Tennessee Division Of Archaeology’s 2014 Research Meeting Slated For Jan. 24-25 In Nashville

Thursday, January 16, 2014

The Tennessee Division of Archaeology and Middle Tennessee State University will host the 26th Annual Current Research in Tennessee Archaeology meeting Jan. 24-25 in the Ed Jones Auditorium at the Ellington Agricultural Center in Nashville. The meeting is free and open to the public.    

The annual meeting is designed to showcase recent research pertaining to archaeology in the state of Tennessee, while bringing together a variety of archaeological experts to share project work and best practices with peers and conference attendees.   

“We encourage everyone to take advantage of the opportunity to learn more about the latest research and share ideas that will help continue our efforts to preserve and protect Tennessee’s rich and important history,” State Archaeologist Mike Moore said.  

Sessions at the 2014 conference offer a venue for the exploration and discussion of ideas with experts and peers. Presentations and posters from university professors and students, federal and state agency archaeologists, and private archaeological consultants will cover a multitude of interesting topics. Those topics will include cave and rock art research, the use of LiDAR and other remote sensing techniques in archaeological research, ancient Native American tattooing, Middle Cumberland crystal production, glass trade beads, early African-American archaeologists, chert sources for late prehistoric sword forms, pottery vessel and marine shell gorget analysis, recent site explorations along the Cumberland Plateau, and research results from Old Stone Fort, Shiloh Mounds, Glass Mounds, Citico, and Fernvale.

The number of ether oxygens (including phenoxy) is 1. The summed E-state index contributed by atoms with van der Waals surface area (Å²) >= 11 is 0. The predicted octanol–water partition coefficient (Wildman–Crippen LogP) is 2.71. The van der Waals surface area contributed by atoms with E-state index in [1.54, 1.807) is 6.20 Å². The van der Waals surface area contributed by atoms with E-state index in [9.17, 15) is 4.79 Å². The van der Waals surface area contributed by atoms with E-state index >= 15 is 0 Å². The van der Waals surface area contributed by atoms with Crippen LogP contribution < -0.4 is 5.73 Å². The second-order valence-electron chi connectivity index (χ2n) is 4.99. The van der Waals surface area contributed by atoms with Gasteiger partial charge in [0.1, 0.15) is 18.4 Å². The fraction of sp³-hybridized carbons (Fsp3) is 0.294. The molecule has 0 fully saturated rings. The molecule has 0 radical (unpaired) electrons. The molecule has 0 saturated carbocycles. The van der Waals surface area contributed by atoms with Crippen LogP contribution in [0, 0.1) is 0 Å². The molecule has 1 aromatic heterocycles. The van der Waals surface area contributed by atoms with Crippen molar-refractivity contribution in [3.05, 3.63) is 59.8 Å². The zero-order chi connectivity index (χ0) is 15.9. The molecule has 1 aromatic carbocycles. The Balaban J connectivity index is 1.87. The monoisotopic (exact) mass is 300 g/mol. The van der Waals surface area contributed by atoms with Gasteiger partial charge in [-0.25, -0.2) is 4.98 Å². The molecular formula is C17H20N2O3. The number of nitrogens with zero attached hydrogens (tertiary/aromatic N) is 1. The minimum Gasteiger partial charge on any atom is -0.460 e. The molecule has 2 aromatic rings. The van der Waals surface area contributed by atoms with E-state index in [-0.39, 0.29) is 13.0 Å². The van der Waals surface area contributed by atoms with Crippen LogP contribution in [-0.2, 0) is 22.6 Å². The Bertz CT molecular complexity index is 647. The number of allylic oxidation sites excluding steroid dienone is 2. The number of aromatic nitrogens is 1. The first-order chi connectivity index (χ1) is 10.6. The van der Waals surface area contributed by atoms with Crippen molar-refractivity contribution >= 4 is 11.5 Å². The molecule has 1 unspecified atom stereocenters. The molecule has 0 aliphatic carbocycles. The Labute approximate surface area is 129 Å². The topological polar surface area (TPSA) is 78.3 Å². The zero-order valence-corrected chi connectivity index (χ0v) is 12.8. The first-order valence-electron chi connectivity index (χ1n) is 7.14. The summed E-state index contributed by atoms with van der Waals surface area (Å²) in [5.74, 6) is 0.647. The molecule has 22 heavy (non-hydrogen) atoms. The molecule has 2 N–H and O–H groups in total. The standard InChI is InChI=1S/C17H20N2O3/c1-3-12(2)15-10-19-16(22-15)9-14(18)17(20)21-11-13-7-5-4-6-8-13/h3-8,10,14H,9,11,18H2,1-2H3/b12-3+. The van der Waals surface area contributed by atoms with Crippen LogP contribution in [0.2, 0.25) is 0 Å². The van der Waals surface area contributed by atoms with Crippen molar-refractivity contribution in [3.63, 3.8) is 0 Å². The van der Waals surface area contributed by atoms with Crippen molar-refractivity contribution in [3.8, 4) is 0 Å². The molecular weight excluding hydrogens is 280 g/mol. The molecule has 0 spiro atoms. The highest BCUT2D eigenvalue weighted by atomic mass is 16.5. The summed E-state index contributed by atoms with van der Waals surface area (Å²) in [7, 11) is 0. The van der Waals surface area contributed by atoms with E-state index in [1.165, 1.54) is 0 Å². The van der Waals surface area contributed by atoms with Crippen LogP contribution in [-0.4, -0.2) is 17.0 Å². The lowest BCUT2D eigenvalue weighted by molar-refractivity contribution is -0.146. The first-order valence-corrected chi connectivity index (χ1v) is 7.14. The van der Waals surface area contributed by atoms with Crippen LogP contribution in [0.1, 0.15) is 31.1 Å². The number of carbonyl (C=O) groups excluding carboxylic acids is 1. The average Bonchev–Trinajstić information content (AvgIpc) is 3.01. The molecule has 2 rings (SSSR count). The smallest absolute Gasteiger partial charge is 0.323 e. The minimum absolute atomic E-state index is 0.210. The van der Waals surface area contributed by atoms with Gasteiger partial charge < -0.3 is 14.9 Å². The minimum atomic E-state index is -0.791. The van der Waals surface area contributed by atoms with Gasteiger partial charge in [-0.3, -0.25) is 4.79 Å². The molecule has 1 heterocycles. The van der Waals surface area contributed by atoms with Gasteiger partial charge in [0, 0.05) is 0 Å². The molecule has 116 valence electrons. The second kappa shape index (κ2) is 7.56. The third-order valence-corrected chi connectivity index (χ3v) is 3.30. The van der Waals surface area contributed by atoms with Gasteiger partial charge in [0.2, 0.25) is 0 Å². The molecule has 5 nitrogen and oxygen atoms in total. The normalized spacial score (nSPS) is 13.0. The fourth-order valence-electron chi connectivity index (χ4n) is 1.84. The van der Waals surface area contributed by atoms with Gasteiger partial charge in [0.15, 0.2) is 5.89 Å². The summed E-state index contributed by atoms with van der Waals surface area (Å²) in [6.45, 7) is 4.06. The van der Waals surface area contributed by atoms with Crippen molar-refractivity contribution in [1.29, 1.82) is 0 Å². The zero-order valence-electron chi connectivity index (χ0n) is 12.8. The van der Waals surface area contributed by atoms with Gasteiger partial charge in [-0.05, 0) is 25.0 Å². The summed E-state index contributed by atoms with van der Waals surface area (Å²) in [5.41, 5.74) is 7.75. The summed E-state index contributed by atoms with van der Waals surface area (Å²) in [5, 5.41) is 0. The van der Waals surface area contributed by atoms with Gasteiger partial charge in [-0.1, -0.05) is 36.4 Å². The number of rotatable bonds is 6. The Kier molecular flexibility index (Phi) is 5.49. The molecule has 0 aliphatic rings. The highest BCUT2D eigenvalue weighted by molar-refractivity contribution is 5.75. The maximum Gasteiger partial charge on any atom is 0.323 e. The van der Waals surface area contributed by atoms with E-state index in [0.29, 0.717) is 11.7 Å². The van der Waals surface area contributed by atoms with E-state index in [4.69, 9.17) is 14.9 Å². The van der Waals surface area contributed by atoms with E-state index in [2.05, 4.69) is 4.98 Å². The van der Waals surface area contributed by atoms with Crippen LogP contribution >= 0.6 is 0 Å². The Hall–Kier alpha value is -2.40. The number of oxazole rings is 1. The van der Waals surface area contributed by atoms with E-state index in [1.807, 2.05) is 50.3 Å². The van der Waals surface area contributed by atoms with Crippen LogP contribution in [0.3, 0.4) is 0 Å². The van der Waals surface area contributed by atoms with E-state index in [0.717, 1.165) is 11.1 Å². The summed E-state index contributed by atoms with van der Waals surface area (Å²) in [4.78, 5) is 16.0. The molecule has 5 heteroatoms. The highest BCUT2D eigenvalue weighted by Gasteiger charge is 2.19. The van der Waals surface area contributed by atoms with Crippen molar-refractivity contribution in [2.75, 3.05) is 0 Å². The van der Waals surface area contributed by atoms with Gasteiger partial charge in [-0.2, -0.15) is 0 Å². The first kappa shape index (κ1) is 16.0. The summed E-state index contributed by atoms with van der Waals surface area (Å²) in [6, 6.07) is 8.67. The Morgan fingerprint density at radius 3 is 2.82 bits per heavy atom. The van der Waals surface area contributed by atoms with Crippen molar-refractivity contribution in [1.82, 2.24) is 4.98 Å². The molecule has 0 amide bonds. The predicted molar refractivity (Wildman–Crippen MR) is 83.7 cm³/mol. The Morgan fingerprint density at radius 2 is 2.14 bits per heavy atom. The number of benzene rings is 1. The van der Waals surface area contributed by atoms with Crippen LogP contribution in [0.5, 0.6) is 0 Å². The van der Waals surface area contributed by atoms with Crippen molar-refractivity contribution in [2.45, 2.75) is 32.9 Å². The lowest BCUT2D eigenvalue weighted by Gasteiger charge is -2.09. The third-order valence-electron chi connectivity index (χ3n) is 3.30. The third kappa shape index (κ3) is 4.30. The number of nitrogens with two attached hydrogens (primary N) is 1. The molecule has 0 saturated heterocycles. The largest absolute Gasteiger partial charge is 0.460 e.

In addition to MTSU, universities represented at the meeting include the University of Tennessee, East Tennessee State University, University of Memphis, University of the South, Volunteer State Community College, University of Arizona, University of Georgia, George Washington University, Texas A&M University, and University of California, Berkeley. Representatives from Cultural Resource Analysts Inc., TRC Inc., Tennessee Valley Archaeological Research, National Speleological Society, and Bruker Elemental will provide their expertise on such topics as Spanish contact metal beads, Knox County historic site work, and archaeological analysis of several Tennessee River sites in Alabama.  

To learn more about the 2014 Current Research in Tennessee Archaeology meeting, please contact Mike Moore at Mike.C.Moore@tn.gov or 615.741-1588 (ext. 109); or Kevin Smith at Kevin.Smith@mtsu.edu or 615.898-5958/2508; or visit the Tennessee Archaeology Network at http://capone.mtsu.edu/kesmith/TNARCH/CRITA.html (a preliminary program for the conference is available on this site).